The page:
His actions still reverberates thru all discussions on legalizing sports betting.
Legalizing sports betting has become a top concern from sports leagues and state politicians in America. The multi-billion dollar empire of revenue that’s consistently entering the hands of people who live in countries, that don’t host these sports, is causing stress among in sports leagues and federal entities alike.
• Tim Donaghy, NBA referee admitted to making calls that change point spreads
• Donaghy served as a referee in the NBA for 13 years officiating 192 games
• Donaghy had a gambling problem and placed thousands of dollars on games
There are many aspects to legalizing sports betting that could “spill over” on other issues. These include effects on match fixing or “game handicapping” by individuals working in the leagues. Tim Donaghy, former 13-year referee for the NBA admitted to making calls that change point spreads for the intent of sports betting. He also admitted that NBA teams authorize the manipulation of their own games.
Donaghy’s life before the scandal
Donaghy’s life before he became a professional referee was mundane. Born in Havertown, Pennsylvania, Donaghy later attended Cardinal O’Hara High School in Springfield with three other future NBA referees. Having talent in baseball, he played on the baseball team for Villinaova University. The sales and marketing student achieved All-Catholic and All-Deleware County honors, which were denied by his former coach.
After graduating, Donaghy worked for five years as a referee for Pennsylvania high schools. Then Donaghy served seven seasons as a college basketball coach in the Continental Basketball Association and head official for the CBA All-Star game in 1993.
The following year Donaghy entered the NBA where he worked for 13 years. During that time, Donaghy was a referee for 772 regular season and 20 playoff games.
Donaghy first incident of controversy happened in 2003 when he ruled a technical foul on Rasheed Wallace, star of the Portland Trailblazers. Wallace threw a ball at a different referee for a call he disagreed with. Wallace went and confronted Donaghy as he left the stadium and yelled profanities and supposedly threatened him. In response to a NBA investigation, Wallace was suspended for seven games.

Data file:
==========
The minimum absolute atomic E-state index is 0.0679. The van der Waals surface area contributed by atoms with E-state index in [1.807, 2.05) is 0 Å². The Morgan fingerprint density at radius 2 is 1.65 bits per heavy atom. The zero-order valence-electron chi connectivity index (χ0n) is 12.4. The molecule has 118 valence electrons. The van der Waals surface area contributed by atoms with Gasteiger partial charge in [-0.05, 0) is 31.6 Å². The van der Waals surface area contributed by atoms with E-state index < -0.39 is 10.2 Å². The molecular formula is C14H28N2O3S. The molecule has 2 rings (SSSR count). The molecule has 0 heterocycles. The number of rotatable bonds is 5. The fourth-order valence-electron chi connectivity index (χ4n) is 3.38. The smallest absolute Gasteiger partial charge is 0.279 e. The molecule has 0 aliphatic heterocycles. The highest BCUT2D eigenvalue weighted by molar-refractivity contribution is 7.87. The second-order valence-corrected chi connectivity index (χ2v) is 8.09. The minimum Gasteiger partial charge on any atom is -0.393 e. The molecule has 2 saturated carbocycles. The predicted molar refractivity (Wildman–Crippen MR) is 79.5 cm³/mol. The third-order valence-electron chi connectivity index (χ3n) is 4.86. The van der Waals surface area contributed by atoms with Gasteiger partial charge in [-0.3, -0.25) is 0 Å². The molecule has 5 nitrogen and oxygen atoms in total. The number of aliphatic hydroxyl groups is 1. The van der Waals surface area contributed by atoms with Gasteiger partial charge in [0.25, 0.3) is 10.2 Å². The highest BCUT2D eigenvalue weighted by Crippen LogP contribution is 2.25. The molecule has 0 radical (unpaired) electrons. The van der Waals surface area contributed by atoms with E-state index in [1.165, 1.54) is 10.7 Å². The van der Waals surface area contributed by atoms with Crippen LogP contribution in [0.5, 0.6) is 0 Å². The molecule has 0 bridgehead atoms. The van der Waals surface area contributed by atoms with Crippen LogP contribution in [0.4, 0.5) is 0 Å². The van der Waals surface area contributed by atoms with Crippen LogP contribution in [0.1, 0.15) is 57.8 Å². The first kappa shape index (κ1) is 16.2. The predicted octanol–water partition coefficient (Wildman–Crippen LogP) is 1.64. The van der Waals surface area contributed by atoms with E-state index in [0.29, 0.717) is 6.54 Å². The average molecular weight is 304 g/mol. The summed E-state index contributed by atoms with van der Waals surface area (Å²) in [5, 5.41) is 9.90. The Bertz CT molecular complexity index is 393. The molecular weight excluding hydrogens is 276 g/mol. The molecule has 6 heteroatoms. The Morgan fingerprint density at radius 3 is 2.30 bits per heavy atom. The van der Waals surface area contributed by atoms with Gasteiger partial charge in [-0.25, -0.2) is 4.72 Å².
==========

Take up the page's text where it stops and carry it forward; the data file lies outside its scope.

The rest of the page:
In 2004, Donaghy was involved in the infamous Indiana Pacers-Detroit Pistons brawl at The Palace of Auburn Hills. Known in US gambling news, the “Malice at the Palace” began with a fight that sparked in the last minute of the game. After the fight was settled, a fan threw a drink from the spectator stands at Indiana’s Ron Artest who then proceeded to go into the stands which started another battle between players and fans.
The scandal the rocked the sports world
The discoveries that revealed the true extent of Donaghy’s crime was a small coincidence of a larger investigation by the FBI. In 2007, when the New York Post reported that “NBA referees wagered on games to control the point spread.” The FBI investigation also stated that Donaghy had a gambling problem and had placed tens of thousands of dollars on games.
Most of these games Donaghy bet on occurred during two seasons from 2005 to 2007. During that period, low-level mafia associates approached Donaghy to set up a scheme that ignored US gambling laws. Some believed Donaghy perpetrated these acts because he gotten into debt and needed the money.
President of betting information site Pre-game and sports betting expert R.J Bell studied every game Donaghy officiated between 2003 and 2007. During two seasons, NBA teams Donaghy coached scored higher than Vegas sportsbooks predicted 57% of the time which proved to a 99.9% possibility that an outside factor was present. Also evidence showed that point spreads moved before games resulted from larger wagers placed.
The NBA Commissioner at the time David Stern made a statement about the controversy. “We would like to assure our fans that no amount of effort, time or personnel is being spared to assist in this investigation, to bring to justice an individual who has betrayed the most sacred trust in professional sports, and to take the necessary steps to protect against this ever happening again.“